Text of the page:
- Year 2019
- NSF Noyce Award # 1660736
- First Name Justin
- Last Name Polizzi
- Institution Middle Tennessee State University
- Role/Position Assistant Professor, Tennessee STEM Education Center
- Workshop Category Track 2: Teaching Fellowships, Track 3: Master Teaching Fellowships, Track 4: Noyce Research
- Workshop Disciplines Audience Chemistry
- Target Audience Evaluators/Education Researchers, Project PIs / Co-PIs / Other Faculty/Staff
- Topics Research, Assessment, and/or Evaluation
- Session Length 45 minutes
- Additional Presenter(s)
Gregory Rushton, email@example.com, Middle Tennessee State University, Professor of Chemistry and Director of the Tennessee STEM Education Center
The workshop has specific learning objectives. At the conclusion of this activity, participants will be able to:
1. Define network theory, social network analysis, and visual network scales
2. Construct a simple social network activity, survey instrument and network map
3. Compare different network structures
4. Apply network thinking principles to teacher profession development and research
Network-enhanced professional development models have been advocated for in the management sector to empower leadership through an understanding of the formation, strengthening, and capitalization of network relationships (Cullen-Lester et al., 2017). Network-based PD has also been investigated with higher education faculty related to instructional improvement (Van Waes et al., 2016, 2018). We have recently extended this work to high school science teachers engaged in a Noyce Track 2/Track 3 grant, and found that discussing networks is useful in teacher PD and education research. Specifically, we found that teachers could discuss different network shapes along a continuum, or visual network scale, and how they related to personal work settings and desirable outcomes (Polizzi et al., 2019). Further, we highlighted the potential for social network analysis and visual network scales to be used with STEM teachers as professional development, and by education researchers and evaluators.
Cullen-Lester, K. L., Maupin, C. K., & Carter, D. R. (2017). Incorporating social networks into leadership development: A conceptual model and evaluation of research and practice. The Leadership Quarterly, (1)https://doi.org/10.1016/ j.leaqua.2016.10.005.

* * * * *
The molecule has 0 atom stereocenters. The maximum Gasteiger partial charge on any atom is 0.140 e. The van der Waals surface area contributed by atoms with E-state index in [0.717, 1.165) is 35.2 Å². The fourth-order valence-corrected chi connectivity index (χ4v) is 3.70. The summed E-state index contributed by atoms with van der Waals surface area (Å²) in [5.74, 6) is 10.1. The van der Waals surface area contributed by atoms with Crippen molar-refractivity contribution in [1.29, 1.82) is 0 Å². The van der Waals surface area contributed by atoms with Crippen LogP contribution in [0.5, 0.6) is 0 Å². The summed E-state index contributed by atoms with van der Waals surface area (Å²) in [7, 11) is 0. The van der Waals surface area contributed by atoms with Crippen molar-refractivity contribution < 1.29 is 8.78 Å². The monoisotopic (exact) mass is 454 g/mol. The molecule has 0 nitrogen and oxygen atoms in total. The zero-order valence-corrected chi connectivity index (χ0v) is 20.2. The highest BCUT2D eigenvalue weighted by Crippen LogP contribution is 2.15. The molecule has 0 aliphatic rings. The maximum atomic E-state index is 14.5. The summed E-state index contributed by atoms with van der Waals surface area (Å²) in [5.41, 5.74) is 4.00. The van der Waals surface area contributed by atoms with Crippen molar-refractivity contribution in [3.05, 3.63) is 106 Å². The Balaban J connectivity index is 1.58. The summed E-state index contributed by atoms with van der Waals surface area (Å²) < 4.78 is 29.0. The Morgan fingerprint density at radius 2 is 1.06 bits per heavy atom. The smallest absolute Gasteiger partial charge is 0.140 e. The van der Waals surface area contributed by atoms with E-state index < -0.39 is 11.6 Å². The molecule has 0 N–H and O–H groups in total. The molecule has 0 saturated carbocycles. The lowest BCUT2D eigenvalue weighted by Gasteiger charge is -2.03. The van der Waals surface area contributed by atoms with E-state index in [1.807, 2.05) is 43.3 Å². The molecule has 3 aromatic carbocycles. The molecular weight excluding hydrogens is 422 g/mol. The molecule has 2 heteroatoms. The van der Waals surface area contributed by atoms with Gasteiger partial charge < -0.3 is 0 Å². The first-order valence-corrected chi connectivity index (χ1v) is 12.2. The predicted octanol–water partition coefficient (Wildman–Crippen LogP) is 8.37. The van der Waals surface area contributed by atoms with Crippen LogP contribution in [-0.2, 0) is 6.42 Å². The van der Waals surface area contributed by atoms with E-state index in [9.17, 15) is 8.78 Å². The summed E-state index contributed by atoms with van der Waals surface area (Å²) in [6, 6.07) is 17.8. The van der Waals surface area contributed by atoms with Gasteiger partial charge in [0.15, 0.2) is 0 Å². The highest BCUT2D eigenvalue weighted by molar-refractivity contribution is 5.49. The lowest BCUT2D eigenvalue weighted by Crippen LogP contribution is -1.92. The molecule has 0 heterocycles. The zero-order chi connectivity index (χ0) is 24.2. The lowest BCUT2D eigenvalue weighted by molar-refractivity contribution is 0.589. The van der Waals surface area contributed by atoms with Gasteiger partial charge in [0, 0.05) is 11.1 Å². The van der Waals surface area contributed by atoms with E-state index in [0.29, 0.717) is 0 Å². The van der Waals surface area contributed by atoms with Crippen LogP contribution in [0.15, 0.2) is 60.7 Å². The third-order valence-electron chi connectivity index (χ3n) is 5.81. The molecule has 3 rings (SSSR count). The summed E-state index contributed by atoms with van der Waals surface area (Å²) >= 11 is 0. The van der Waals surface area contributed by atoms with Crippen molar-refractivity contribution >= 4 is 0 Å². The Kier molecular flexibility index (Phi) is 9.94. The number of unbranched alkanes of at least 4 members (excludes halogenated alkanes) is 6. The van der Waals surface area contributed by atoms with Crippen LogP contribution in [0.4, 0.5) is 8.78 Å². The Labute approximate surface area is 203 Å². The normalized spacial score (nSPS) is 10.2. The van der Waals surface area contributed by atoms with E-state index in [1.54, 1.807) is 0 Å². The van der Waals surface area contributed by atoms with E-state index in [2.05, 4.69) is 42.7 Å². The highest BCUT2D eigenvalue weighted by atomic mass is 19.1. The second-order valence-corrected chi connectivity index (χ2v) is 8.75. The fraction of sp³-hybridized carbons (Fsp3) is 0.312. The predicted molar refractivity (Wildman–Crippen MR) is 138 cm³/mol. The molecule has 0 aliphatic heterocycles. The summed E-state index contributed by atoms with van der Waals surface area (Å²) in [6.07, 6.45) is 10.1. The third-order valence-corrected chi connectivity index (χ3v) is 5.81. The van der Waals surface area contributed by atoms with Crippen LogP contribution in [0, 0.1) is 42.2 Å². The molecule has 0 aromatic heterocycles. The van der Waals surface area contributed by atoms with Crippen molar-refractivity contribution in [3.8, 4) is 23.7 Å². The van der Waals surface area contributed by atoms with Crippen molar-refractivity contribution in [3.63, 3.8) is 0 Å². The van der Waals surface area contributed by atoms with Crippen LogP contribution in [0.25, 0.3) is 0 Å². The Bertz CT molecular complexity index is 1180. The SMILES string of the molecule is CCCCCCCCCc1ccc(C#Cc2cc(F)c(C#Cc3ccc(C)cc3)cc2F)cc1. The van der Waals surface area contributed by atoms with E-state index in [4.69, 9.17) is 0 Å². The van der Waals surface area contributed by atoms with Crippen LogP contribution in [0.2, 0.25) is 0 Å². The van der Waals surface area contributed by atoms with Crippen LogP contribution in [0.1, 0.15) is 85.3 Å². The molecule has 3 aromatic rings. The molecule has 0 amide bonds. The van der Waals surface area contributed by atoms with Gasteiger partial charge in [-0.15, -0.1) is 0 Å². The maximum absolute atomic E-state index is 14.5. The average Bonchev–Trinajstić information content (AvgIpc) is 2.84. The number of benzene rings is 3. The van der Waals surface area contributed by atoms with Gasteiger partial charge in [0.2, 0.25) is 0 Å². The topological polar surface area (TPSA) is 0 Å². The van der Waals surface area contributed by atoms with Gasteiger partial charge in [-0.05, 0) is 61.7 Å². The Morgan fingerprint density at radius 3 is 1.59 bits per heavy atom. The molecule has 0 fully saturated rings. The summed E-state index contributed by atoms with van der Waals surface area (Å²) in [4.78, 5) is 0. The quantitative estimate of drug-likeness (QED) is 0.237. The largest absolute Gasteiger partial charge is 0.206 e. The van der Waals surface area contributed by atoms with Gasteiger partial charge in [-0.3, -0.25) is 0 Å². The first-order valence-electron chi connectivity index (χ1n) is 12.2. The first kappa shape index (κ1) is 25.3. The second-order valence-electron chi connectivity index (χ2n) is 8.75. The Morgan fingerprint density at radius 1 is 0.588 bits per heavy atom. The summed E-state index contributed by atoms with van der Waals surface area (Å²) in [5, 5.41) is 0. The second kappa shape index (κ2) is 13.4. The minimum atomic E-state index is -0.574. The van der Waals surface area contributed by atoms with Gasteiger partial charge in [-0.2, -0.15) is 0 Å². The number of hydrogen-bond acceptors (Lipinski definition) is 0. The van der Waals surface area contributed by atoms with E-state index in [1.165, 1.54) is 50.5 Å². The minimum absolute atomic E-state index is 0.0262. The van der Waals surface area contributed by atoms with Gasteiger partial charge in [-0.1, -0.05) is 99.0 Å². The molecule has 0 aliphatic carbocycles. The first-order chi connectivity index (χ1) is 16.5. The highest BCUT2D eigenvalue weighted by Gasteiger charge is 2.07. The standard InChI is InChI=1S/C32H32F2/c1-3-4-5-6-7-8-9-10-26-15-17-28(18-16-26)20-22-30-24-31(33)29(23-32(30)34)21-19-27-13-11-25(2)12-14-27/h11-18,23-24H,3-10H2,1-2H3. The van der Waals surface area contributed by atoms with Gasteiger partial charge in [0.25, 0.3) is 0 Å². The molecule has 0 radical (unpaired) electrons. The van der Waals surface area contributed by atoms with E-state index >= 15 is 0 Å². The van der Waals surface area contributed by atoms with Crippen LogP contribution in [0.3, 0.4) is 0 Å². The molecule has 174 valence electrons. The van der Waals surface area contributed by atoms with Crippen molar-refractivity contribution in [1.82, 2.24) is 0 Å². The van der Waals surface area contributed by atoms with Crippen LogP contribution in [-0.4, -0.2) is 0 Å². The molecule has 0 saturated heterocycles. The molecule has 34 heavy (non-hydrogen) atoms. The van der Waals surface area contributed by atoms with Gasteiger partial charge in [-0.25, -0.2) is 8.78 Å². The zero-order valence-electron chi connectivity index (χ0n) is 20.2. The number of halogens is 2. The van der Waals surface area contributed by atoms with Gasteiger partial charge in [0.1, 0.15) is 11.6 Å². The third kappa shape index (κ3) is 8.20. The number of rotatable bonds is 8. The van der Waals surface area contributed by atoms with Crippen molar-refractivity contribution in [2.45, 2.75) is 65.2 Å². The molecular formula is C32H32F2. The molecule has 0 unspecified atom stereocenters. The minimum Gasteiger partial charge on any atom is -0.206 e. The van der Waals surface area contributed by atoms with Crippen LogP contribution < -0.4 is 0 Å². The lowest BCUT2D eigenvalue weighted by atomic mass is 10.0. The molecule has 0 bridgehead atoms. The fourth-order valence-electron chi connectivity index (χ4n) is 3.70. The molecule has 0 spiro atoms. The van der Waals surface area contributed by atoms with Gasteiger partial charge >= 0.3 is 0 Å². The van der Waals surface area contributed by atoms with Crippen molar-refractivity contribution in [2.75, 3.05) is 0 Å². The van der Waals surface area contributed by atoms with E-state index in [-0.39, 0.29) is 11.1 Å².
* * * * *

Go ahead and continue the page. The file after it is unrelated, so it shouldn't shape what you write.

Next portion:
Van Waes, S., Moolenaar, N. M., Daly, A. J., Heldens, H. H. P. F., Donche, V., Van Petegem, P., et al. (2016). The networked instructor: The quality of networks in different stages of professional development. Teaching and Teacher Education, 59, 295-308. https://doi.org/10.1016/j.tate.2016.05.022.
Van Waes, S., De Maeyer, S., Moolenaar, N. M., Van Petegem, P., & Van den Bossche, P. (2018). Strengthening networks: A social network intervention among higher education teachers. Learning and Instruction, 53, 34-49. https://doi.org/10.1016/j.learninstruc.2017.07.005.
Polizzi, S. J., Ofem, B., Coyle, W., Lundquist, K., & Rushton, G. T. (2019). The use of visual network scales in teacher leader development. Teaching and Teacher Education, 83, 42-53. doi:https://doi.org/10.1016/j.tate.2019.03.018
The focus of our workshop is using Social Network Analysis (SNA) as both a professional development activity and a research tool. We demonstrate an interactive SNA activity that we have previously used with early career or experienced teachers to facilitate discussions of the teaching profession and their professional opportunities. In particular, we focus on Visual Network Scales (VNS) as a pedagogical tool for describing and contrasting images from SNA and discussing what they mean. In the process of demonstrating the activity, we cover basic concepts in network thinking that demystify SNA. We also solicit participant feedback related to networks, provide sample responses from previous teacher participants, and discuss implications for using SNA and VNS in education research. BYODevice and internet access encouraged for activity. The relevance of the workshop is related to growing interest in SNA and teacher leadership within the teacher education community. The workshop provides a general overview of network theory and how network data are collected, processed and interpreted through an activity for teachers. The activity was originally designed for use in an NSF Noyce project to develop teacher leaders, and was found to facilitate discourse on the profession and leadership rather than personal classroom issues. The SNA activity may be particularly relevant to STEM teacher education due to that population’s familiarity with measuring, quantifying and modeling systems. VNS provides an opportunity for teachers to model and explain interactions and outcomes.